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Sean Patrick Rhorer

Notice: Comments that are not conducive to an interesting and thoughtful conversation may be removed at the editor’s discretion.

  1. I winced for Richmond more than once during the Black/Showalter show, but I enjoyed how MIB drilled the audience to elaborate on the mayor’s behavior.

  2. Micah World has a post about the comedy show, too, with a link to Ian Blacks’ funny comments about Richmond on his own site.

  3. VA Jayjay on said:

    It sounds like it went pretty well if you consider how uncommon a standing-crowd comedy show is in this town. Comedy curses like the one that hangs over Richmond can’t be lifted overnight.

  4. Parker on said:

    I heard from numerous people that the Black/Showalter show was tainted by the ignorant comments being yelled out by people in audience.

    As far as the metal show the “horns” are something that seems to be the norm now, especially among the hot topic shopping kids that worship Ozzfest as the mecca of music events. Makes me chuckle every time I see people throwing em up. I still don’t get why people throw up middle fingers to bands they like. The funnier thing is I’ve heard people yell “You suck!” to bands as a compliment. I guess they think that they are being “metal”.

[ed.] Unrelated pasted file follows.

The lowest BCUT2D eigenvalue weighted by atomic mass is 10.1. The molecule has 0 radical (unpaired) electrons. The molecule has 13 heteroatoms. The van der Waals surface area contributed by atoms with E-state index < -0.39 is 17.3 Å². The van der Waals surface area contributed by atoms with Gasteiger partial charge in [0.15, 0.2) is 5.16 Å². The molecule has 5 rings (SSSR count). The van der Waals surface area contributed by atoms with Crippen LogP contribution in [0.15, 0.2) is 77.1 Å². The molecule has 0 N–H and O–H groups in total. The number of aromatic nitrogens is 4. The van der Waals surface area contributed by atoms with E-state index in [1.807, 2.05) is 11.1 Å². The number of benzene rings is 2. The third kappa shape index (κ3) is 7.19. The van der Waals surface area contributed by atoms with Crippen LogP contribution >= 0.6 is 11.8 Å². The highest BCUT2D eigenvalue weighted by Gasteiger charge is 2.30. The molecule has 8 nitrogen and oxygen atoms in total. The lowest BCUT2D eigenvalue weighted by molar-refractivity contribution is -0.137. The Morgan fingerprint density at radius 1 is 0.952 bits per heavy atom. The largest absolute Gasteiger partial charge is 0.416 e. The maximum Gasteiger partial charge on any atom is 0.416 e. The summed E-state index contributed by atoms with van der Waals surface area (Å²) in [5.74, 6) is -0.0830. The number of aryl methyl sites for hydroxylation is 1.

In regards to the crowds I’ll be so bold to say it’s a lot people that are coming from the outskirts of Richmond that lack etiquette and/or respect. I know this isn’t everyone from the counties but it seems to me that the more red the neck the more disrespectful the actions.